Fife Lake is a permanent prairie lake, located near the town of Rockglen, in south-central Saskatchewan. The lake is used by a variety of waterbirds, while the wide beach supports a large Piping Plover population. Although there are some eroded badlands in the vicinity, nearly all of the immediate surrounding area has been cultivated for agriculture. Several intermittent creeks drain into this lake from the surrounding plain. Fife Lake is also used for recreational purposes, as Rockin Beach Regional Park is located at the south end of the lake.
Fife Lake is a significant nesting area for the globally vulnerable (nationally endangered) Piping Plover. The 1991 International census recorded 9 pairs of nesting Piping Plovers and 29 birds in total. During the 1996 census, this number increased to 13 pairs of nesting Piping Plovers and 53 birds in total. Surveys were also completed in 1986, although lower numbers were recorded. The average for these 3 surveys was 30 Piping Plovers. This represents about 1.8% of the Canadian Northern Great Plains population, while the 1996 census results could represent as much as 3.1% of this population and 1.6% of the total Northern Great Plains population. Another nationally endangered species, the Burrowing Owl, also nests in the landscape surrounding this site. At least three breeding sites are known, which could support 1% of the national population.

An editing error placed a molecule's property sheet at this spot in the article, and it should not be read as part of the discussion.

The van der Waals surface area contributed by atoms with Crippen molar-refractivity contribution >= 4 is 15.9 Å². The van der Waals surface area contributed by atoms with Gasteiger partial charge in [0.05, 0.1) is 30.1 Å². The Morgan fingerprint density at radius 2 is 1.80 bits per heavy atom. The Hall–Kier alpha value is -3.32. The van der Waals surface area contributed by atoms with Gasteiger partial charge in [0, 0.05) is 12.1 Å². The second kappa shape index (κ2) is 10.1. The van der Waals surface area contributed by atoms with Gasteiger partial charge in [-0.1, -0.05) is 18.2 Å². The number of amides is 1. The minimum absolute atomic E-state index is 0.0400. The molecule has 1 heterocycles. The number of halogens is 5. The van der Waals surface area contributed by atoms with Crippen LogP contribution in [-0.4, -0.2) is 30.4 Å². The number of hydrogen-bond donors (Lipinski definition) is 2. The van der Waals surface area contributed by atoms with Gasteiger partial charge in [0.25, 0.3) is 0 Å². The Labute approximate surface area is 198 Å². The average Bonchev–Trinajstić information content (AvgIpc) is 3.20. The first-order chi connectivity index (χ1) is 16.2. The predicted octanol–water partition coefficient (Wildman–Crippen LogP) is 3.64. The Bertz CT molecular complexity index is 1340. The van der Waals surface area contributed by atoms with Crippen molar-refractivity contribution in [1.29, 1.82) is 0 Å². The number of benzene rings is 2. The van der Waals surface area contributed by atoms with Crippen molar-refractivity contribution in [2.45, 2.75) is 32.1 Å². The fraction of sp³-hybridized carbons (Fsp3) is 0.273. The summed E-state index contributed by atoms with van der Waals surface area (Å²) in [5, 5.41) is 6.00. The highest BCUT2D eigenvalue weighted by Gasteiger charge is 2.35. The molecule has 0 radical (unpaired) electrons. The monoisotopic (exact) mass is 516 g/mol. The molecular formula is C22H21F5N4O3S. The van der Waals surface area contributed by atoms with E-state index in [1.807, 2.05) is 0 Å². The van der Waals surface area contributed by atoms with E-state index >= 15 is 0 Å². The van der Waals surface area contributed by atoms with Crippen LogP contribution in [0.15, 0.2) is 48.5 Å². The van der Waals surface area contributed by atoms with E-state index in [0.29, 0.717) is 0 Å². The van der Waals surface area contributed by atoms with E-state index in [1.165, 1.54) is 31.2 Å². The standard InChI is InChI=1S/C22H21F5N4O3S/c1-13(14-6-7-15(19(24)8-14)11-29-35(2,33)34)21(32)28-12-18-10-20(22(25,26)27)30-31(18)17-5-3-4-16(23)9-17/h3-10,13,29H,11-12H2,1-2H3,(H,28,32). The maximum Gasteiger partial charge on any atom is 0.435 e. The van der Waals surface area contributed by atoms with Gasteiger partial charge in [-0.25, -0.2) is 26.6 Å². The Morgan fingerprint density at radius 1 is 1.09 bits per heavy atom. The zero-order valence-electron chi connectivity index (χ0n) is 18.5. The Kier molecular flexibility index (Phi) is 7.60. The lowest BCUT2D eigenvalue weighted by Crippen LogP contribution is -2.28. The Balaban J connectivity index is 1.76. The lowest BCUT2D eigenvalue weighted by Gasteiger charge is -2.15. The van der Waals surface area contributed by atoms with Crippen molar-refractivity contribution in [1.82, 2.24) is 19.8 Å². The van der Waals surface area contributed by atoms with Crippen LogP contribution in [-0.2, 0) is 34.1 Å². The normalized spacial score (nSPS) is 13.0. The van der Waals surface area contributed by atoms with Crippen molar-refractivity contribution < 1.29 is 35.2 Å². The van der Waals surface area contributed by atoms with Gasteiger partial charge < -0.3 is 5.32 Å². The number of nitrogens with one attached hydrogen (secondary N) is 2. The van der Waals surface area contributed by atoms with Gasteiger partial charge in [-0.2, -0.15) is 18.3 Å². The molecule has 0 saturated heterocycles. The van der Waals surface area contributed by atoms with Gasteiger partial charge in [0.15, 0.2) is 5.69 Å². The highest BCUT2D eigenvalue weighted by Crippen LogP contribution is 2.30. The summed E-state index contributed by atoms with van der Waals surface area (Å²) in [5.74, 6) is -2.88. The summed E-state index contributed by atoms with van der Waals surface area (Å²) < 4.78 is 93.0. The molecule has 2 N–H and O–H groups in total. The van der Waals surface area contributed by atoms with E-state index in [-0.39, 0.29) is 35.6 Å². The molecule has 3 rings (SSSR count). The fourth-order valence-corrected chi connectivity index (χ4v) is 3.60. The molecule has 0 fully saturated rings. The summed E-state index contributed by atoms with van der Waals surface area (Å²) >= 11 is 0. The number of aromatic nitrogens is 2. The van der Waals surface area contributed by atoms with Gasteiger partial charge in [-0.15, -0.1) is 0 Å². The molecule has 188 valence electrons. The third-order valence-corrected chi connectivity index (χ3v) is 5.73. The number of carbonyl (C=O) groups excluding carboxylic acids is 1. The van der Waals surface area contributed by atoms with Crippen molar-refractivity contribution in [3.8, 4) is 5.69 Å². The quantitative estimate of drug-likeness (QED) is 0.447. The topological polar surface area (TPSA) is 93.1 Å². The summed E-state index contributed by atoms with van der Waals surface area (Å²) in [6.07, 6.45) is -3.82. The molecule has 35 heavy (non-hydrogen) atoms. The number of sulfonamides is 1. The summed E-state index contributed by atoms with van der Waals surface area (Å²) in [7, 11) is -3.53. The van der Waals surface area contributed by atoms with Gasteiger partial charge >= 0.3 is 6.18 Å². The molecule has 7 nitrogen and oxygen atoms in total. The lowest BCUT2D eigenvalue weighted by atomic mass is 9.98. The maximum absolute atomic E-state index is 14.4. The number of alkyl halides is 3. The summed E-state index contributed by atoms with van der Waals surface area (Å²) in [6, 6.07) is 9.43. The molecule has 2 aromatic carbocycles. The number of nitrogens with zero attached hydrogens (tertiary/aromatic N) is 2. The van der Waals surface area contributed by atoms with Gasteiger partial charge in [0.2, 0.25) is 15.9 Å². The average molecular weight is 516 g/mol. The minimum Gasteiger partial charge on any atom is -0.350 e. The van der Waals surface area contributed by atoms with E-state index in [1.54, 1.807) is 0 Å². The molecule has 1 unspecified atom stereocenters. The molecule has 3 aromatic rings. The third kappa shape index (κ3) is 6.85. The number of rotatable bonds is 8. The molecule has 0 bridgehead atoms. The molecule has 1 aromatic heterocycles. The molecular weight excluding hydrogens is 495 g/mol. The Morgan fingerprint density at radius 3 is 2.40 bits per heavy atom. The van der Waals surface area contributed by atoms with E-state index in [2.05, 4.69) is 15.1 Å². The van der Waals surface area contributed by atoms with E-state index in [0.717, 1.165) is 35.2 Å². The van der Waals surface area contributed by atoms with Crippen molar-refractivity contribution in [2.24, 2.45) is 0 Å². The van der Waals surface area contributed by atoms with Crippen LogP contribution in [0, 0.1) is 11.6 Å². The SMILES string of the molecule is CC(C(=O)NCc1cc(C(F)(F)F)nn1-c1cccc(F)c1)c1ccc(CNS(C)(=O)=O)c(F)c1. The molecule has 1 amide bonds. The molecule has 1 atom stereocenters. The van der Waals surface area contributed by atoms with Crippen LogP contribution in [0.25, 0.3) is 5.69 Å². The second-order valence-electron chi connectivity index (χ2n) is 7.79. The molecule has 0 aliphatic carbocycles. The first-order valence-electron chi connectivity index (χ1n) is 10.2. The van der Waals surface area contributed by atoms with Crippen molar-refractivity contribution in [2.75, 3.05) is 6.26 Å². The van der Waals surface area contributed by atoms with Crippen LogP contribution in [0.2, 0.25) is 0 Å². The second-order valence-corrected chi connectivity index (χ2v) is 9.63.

The lake is also identified by the Canadian Wildlife Service as being regionally significant for a number of other waterbirds. These species include nesting Western Grebes (300 birds 200 adults and 100 young), Eared Grebes (100 birds 80 adults and 20 young), and Black-crowned Night-Heron (50 were present in July 1980, which suggests a breeding colony in the local area).
The entire lake basin has been designated as critical Piping Plover habitat under the provincial Wildlife Habitat Protection Act. This designation protects the shoreline to the high water mark from development. Critical Piping Plover habitat is defined as areas used by one or more pairs of Piping Plovers where there is a reasonable expectation of repeat use.
Drought, caused by low spring runoff and lack of seasonal rains, is a major threat to the nesting Piping Plovers, and other waterbirds. The proximity of the regional park to the nesting areas is also a potential source of disturbance.IBA Criteria Habitats Land Uses Potential or Ongoing Threats Conservation Status
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